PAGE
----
Our board game Co-Op was the most active reader poll since we asked you to name the best album. And unlike that Co-Op, when Hot Fuss was inexplicably not nominated, your choices were great this time around!
Below are the 21 top-recommended games, in order of the number of stars they received, along with what you all had to say about them. As exhaustive and rigorous as this list is, if you somehow know of another game that deserves to be here, the comment section is open.
Carcasonne!! My four-year old beat me when we played. - Fade N2 Bolivian
My favorite part about Carcasonne is that it’s relatively simple but still has the opportunity for a lot of strategic decision making. The variety of scoring mechanics can be a little intimidating for new players, but since it doesn’t rely on any secret information it’s easy to walk them through all their options. - jakeoftroy
Carcassonne is my absolute favorite game, but I agree that the fields are terrible and my boyfriend and I always play without the fields.
There’s an out-of-print two player version that lets you claim fields and you get points for however many marketplaces (which are different from cities) it has, and getting enough to justify sacfrificing a meeple to claim a field is hard to do, so we play with fields in that version only. In the regular game, we don’t play with fields whatsoever. According to our house rules, you can only claim roads and cities, and cathedrals or monasteries, or whatever else expansion you’re playing with.
Pandemic Legacy is one of the most fun games I’ve ever played. It’s pretty dense so I know it’s not for everyone, but I picked it up because of the recommendation for 2 players. There are lots of games that say “2-x players” but aren’t actually much fun with fewer than 4 people. Pandemic Legacy is perfect for 2 players, is strategic but cooperative, and is unlike anything I’ve ever played. With the Legacy series, you make permanent changes to the board, the characters, and the objectives as you go on, and there is only a finite amount of times you can play until you complete or fail the mission. This makes everything feel very high stakes and adds a level of intrigue as you constantly have to keep your head in the game 2 ways - in the current round you’re playing, but also in considering the larger picture. Plus, it’s exhilarating and nerve-wracking at the same time to rip cards in half for a game you bought!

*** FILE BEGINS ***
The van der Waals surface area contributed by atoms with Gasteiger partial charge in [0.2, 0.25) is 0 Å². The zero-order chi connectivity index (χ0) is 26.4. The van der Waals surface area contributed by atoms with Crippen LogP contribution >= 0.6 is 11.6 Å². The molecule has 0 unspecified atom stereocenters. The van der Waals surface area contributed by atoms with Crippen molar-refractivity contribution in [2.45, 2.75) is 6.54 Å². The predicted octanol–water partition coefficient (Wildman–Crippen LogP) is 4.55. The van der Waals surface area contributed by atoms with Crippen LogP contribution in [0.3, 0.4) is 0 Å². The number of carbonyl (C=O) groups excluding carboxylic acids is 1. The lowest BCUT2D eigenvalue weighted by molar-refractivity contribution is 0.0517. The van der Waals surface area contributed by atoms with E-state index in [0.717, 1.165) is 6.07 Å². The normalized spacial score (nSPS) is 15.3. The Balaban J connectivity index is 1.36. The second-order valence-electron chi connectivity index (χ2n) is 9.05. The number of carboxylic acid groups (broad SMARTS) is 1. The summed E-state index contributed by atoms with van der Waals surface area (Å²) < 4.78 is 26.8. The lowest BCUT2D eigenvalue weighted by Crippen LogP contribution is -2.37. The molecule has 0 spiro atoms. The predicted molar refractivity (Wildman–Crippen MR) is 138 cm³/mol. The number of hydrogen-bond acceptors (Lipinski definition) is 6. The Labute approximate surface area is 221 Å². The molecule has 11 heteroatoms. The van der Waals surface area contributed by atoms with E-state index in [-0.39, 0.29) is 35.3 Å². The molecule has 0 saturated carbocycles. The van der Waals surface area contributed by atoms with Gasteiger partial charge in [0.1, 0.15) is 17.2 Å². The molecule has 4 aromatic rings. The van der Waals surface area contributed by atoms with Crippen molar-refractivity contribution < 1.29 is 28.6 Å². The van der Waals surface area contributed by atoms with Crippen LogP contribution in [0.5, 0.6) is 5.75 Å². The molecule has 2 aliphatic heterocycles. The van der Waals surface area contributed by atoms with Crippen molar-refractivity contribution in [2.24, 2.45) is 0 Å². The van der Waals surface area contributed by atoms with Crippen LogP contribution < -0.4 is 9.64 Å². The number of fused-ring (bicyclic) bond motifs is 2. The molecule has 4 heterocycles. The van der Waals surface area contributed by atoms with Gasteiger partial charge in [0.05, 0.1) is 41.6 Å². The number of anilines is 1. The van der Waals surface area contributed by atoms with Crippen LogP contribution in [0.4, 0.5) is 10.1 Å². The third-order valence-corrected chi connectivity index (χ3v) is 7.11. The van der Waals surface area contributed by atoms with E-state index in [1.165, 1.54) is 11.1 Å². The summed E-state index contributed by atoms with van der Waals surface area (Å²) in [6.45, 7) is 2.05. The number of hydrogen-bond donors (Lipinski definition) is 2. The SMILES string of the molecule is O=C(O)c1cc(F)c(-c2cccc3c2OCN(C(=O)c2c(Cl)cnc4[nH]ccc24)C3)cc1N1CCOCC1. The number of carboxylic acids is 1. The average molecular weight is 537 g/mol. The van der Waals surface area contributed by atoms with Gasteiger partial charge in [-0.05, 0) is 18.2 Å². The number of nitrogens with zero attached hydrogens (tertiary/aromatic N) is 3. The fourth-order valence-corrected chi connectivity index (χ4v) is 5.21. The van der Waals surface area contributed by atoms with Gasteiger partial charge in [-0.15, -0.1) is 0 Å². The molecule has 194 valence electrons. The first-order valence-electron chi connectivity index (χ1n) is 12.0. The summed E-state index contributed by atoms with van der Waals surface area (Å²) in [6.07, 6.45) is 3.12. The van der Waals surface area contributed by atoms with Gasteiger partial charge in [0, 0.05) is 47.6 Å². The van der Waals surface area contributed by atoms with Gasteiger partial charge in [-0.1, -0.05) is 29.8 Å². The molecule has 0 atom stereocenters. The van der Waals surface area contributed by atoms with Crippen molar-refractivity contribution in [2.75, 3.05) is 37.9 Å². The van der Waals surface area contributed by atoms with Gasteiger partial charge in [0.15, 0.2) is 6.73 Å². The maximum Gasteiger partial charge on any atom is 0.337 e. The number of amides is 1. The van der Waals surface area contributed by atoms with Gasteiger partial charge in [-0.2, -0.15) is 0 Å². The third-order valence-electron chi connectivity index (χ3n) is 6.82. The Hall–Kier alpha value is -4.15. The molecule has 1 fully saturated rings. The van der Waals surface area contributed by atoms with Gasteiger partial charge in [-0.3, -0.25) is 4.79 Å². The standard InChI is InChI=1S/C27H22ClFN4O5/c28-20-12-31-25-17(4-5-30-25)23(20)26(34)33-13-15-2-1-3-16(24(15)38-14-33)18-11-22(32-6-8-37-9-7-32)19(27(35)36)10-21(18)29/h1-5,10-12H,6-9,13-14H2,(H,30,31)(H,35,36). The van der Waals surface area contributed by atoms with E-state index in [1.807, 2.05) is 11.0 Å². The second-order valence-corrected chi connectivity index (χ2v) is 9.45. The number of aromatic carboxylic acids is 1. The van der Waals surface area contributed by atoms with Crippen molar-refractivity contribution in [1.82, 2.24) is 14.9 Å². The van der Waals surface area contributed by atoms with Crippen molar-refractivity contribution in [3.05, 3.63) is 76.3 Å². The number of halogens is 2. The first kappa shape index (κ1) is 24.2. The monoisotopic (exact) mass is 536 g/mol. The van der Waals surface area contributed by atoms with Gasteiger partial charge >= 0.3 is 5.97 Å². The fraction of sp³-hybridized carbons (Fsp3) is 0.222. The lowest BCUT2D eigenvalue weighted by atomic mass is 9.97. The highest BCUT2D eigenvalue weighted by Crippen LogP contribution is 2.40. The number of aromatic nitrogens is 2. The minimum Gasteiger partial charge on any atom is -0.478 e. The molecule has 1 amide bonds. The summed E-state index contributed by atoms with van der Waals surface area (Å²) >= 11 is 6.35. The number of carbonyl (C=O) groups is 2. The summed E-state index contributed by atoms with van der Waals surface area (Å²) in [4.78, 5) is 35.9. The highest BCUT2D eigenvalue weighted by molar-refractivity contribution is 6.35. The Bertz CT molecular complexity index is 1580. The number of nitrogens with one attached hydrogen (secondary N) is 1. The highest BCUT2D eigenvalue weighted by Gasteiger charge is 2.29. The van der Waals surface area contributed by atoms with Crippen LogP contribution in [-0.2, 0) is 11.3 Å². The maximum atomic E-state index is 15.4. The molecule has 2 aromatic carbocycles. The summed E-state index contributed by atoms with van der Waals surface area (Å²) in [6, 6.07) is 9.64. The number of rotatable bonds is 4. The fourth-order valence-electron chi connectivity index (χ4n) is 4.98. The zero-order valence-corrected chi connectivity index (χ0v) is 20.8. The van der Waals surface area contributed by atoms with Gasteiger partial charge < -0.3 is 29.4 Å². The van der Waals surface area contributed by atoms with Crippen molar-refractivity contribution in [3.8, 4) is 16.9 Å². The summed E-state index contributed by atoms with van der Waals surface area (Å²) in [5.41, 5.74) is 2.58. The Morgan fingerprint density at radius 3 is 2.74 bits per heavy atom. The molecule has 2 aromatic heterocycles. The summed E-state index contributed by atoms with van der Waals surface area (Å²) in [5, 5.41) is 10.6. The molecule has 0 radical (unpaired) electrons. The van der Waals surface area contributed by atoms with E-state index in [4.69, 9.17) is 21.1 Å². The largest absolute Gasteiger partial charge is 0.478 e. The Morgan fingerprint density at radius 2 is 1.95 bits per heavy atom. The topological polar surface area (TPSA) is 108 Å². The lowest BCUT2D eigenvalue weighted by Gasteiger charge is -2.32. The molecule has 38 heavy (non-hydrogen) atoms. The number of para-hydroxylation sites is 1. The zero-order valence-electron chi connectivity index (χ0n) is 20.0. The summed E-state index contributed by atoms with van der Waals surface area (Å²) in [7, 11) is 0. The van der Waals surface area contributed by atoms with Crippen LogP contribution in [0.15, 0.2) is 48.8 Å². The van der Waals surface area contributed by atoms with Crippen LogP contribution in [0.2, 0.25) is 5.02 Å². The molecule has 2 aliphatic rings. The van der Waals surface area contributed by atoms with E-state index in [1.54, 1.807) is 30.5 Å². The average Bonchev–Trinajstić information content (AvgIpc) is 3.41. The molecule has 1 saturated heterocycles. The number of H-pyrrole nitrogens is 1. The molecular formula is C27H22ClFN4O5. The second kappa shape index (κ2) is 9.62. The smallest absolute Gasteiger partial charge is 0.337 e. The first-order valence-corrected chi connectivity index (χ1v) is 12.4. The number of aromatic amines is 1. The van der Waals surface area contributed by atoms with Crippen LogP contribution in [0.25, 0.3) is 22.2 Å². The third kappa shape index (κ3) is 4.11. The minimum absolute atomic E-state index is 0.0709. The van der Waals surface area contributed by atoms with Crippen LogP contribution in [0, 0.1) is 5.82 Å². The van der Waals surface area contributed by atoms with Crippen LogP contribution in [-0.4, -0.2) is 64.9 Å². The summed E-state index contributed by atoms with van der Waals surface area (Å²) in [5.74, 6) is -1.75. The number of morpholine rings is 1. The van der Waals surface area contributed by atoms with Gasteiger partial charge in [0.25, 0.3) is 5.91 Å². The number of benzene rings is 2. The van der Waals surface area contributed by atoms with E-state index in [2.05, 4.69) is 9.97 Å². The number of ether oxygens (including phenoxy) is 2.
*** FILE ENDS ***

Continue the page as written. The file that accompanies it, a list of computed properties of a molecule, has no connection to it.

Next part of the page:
As I said, could be considered very dense, so certainly not for everyone. But once you get the hang of it, the sense of accomplishment is SO high when you overcome the odds and complete your objectives. And the element of opening packages and memos throughout the game that change the play keeps you from ever getting complacent. Rounds are typically 1-1.5 hours. One of my favorite games ever. - JosieMu
Built on a perfectly great game, the legacy component adds a ton of anticipation, surprise, and fun. If you don’t order immediately after seeing the review on Shut Up & Sit Down, I’m not sure you like boardgames. - LeBron Jeremy
Settlers of Catan. It’s fun, the games don’t last forever, and my kids stay interested (ages 8 and 10). Main game is for up to 4 people, but there’s an expansion to allow 5-6 to play. - Sea-of-Cortez-Kennedy
Catan is a great introduction into how much depth the hobby has. - Cordingly
4. 7 Wonders
7 wonders, a good mix of strategy to keep it entertaining, but enough luck to not swamp those who haven’t ever played before, overall good game. - Caedmon Burgtorf